Pride 2017: Pariah (2011)

Note: I’m a little bit behind schedule, so this will probably be the only review for this weekend. I’ll catch up later in the week or next weekend.


Source: IMDb

Directed by Dee Rees, Pariah is centered on Alike, AKA Lee (Adepero Oduye), a teenage lesbian growing up in Brooklyn. Lee juggles two personas. When she’s at school or hanging out with her best friend Laura (Pernell Walker), she prefers to wear masculine clothes and adopt a butch aesthetic. But she changes her appearance on the bus and in bathroom stalls so that her mother (Kim Wayans) will see her as suitably feminine.

Lee’s mother, Audrey, struggles to understand daughter and is scared by her suspicions about Lee’s sexuality. Dismayed by Lee’s friendship with Laura, who’s openly gay, Audrey pushes Lee to strike up a friendship with a more feminine girl, Bina (Aasha Davis), in hopes that Bina will be a better influence. Spending time with Bina does create distance between Lee and Laura, but not for the reason Audrey hopes. Lee, who is shy and inexperienced with women, finds herself growing infatuated with Bina. And Bina may be interested in her, too.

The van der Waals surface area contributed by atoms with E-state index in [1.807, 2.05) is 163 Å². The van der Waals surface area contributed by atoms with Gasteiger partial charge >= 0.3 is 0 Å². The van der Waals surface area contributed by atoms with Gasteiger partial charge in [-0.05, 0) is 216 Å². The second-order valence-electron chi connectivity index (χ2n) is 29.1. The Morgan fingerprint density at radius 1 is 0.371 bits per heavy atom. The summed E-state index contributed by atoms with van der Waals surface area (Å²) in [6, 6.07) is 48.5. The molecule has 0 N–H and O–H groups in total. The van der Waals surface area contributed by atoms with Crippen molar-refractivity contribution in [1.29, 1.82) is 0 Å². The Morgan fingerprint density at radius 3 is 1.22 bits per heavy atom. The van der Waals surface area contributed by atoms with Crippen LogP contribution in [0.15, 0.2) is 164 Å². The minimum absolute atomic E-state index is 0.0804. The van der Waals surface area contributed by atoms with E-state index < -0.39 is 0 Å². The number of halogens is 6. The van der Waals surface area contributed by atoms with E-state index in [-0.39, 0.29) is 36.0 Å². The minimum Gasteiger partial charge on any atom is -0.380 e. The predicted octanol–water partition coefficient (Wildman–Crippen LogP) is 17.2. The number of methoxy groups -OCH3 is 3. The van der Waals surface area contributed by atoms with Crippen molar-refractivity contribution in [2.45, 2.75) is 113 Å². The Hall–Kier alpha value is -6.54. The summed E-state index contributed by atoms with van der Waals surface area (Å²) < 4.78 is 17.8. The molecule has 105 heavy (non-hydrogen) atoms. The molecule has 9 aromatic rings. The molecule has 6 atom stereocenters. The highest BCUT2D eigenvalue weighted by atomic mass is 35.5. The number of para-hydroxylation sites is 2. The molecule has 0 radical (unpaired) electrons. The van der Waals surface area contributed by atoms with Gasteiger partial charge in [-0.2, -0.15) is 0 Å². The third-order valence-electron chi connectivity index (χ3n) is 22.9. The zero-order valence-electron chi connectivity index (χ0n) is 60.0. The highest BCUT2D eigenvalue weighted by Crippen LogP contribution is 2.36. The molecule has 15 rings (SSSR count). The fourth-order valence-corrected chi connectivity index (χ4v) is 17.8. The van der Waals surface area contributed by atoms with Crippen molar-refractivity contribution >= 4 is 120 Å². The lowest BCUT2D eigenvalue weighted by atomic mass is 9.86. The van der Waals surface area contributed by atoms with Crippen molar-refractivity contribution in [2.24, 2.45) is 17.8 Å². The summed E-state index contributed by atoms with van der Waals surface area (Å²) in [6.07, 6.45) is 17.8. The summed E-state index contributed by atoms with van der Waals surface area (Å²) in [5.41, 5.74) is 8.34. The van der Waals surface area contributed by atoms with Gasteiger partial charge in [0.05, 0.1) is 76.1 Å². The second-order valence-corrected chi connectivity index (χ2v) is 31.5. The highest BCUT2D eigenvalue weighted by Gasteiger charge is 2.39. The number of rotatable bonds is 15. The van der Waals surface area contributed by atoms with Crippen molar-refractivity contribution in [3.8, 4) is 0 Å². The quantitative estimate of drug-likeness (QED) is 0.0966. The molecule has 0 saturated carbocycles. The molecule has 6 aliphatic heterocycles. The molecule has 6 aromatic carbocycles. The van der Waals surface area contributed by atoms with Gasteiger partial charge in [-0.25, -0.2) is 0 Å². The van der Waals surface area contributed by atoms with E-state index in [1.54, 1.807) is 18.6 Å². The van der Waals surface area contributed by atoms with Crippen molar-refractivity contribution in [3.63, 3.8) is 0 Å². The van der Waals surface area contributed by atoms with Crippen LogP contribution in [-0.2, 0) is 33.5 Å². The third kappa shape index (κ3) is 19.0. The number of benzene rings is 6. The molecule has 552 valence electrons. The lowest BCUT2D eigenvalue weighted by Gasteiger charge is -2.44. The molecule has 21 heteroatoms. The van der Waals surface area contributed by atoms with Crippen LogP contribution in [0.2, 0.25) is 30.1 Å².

But for how much longer can Lee withstand the crushing pressure of living up to her mother’s expectations, or her uncertainty about opening up to her loving but distant father (Charles Parnell), who is also in denial about her sexuality?

The film strikes a perfect balance of humanizing Lee’s parents without seeking to justify their homophobia. It is hard not to feel empathy for Audrey as it becomes clear that she also feels like a pariah, neglected by her unfaithful husband and unable to relate to her oldest daughter. But it is ultimately her own unwillingness to accept Lee take keeps them apart.

The beautiful thing about Pariah is that there are are no easy answers or picturesque lessons about acceptance. Lee’s journey is less about teaching her parents to accept her than it is about finding her own strength, even if that means losing her already delicate place in her family and community. Just like in real life, Lee ultimately has very little power over whether people accept her. But this makes her coming of age and her realization of her own strength all the more powerful.


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